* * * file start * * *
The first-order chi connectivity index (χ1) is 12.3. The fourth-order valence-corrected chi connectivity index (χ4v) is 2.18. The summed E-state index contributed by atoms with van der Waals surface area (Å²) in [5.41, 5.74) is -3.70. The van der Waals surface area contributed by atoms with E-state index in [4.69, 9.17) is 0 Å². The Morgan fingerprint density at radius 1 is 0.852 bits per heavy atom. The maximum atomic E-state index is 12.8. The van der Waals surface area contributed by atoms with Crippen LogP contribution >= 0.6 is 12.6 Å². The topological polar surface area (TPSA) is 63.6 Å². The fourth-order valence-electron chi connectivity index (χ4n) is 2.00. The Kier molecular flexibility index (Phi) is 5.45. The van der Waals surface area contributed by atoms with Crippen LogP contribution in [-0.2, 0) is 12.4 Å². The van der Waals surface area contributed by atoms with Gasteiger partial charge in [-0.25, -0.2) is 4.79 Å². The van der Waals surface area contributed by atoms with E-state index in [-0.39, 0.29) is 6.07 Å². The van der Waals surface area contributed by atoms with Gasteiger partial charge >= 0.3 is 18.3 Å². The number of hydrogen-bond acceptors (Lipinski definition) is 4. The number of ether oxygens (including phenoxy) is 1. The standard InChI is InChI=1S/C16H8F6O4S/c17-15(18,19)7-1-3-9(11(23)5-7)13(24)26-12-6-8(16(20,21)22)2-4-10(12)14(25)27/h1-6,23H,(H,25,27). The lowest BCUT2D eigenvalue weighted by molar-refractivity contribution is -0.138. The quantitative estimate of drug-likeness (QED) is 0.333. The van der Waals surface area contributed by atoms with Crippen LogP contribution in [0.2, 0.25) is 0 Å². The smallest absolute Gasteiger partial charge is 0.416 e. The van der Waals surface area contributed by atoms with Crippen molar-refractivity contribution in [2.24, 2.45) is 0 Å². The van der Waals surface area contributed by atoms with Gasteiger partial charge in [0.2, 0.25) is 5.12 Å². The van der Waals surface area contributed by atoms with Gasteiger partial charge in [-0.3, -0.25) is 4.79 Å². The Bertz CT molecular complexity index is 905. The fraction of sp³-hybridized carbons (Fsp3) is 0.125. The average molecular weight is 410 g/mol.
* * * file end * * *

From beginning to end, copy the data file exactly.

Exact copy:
The first-order chi connectivity index (χ1) is 12.3. The fourth-order valence-corrected chi connectivity index (χ4v) is 2.18. The summed E-state index contributed by atoms with van der Waals surface area (Å²) in [5.41, 5.74) is -3.70. The van der Waals surface area contributed by atoms with E-state index in [4.69, 9.17) is 0 Å². The Morgan fingerprint density at radius 1 is 0.852 bits per heavy atom. The maximum atomic E-state index is 12.8. The van der Waals surface area contributed by atoms with Crippen LogP contribution >= 0.6 is 12.6 Å². The topological polar surface area (TPSA) is 63.6 Å². The fourth-order valence-electron chi connectivity index (χ4n) is 2.00. The Kier molecular flexibility index (Phi) is 5.45. The van der Waals surface area contributed by atoms with Crippen LogP contribution in [-0.2, 0) is 12.4 Å². The van der Waals surface area contributed by atoms with Gasteiger partial charge in [-0.25, -0.2) is 4.79 Å². The van der Waals surface area contributed by atoms with E-state index in [-0.39, 0.29) is 6.07 Å². The van der Waals surface area contributed by atoms with Gasteiger partial charge >= 0.3 is 18.3 Å². The number of hydrogen-bond acceptors (Lipinski definition) is 4. The number of ether oxygens (including phenoxy) is 1. The standard InChI is InChI=1S/C16H8F6O4S/c17-15(18,19)7-1-3-9(11(23)5-7)13(24)26-12-6-8(16(20,21)22)2-4-10(12)14(25)27/h1-6,23H,(H,25,27). The lowest BCUT2D eigenvalue weighted by molar-refractivity contribution is -0.138. The quantitative estimate of drug-likeness (QED) is 0.333. The van der Waals surface area contributed by atoms with Crippen LogP contribution in [0.2, 0.25) is 0 Å². The smallest absolute Gasteiger partial charge is 0.416 e. The van der Waals surface area contributed by atoms with Crippen molar-refractivity contribution in [2.24, 2.45) is 0 Å². The van der Waals surface area contributed by atoms with Gasteiger partial charge in [0.2, 0.25) is 5.12 Å². The van der Waals surface area contributed by atoms with Gasteiger partial charge in [-0.3, -0.25) is 4.79 Å². The Bertz CT molecular complexity index is 905. The fraction of sp³-hybridized carbons (Fsp3) is 0.125. The average molecular weight is 410 g/mol.